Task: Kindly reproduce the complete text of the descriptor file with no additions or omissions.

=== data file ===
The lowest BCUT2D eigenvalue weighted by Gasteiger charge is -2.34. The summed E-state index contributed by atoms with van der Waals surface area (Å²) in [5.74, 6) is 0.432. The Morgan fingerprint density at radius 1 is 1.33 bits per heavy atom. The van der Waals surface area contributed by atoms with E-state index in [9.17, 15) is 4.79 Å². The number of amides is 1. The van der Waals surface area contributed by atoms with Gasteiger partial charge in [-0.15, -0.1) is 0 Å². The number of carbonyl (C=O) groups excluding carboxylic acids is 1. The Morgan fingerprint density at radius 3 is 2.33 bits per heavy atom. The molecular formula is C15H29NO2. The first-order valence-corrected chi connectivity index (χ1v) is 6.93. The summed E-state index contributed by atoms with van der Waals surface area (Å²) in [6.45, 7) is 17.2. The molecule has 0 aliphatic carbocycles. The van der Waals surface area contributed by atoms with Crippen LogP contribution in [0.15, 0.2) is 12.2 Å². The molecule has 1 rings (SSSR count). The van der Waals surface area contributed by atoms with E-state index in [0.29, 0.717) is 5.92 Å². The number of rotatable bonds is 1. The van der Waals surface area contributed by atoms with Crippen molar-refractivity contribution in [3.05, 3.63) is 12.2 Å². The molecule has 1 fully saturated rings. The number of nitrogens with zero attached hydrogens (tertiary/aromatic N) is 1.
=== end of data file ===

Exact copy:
The lowest BCUT2D eigenvalue weighted by Gasteiger charge is -2.34. The summed E-state index contributed by atoms with van der Waals surface area (Å²) in [5.74, 6) is 0.432. The Morgan fingerprint density at radius 1 is 1.33 bits per heavy atom. The van der Waals surface area contributed by atoms with E-state index in [9.17, 15) is 4.79 Å². The number of amides is 1. The van der Waals surface area contributed by atoms with Gasteiger partial charge in [-0.15, -0.1) is 0 Å². The number of carbonyl (C=O) groups excluding carboxylic acids is 1. The Morgan fingerprint density at radius 3 is 2.33 bits per heavy atom. The molecular formula is C15H29NO2. The first-order valence-corrected chi connectivity index (χ1v) is 6.93. The summed E-state index contributed by atoms with van der Waals surface area (Å²) in [6.45, 7) is 17.2. The molecule has 0 aliphatic carbocycles. The van der Waals surface area contributed by atoms with Crippen LogP contribution in [0.15, 0.2) is 12.2 Å². The molecule has 1 rings (SSSR count). The van der Waals surface area contributed by atoms with E-state index in [0.29, 0.717) is 5.92 Å². The number of rotatable bonds is 1. The van der Waals surface area contributed by atoms with Crippen molar-refractivity contribution in [3.05, 3.63) is 12.2 Å². The molecule has 1 fully saturated rings. The number of nitrogens with zero attached hydrogens (tertiary/aromatic N) is 1.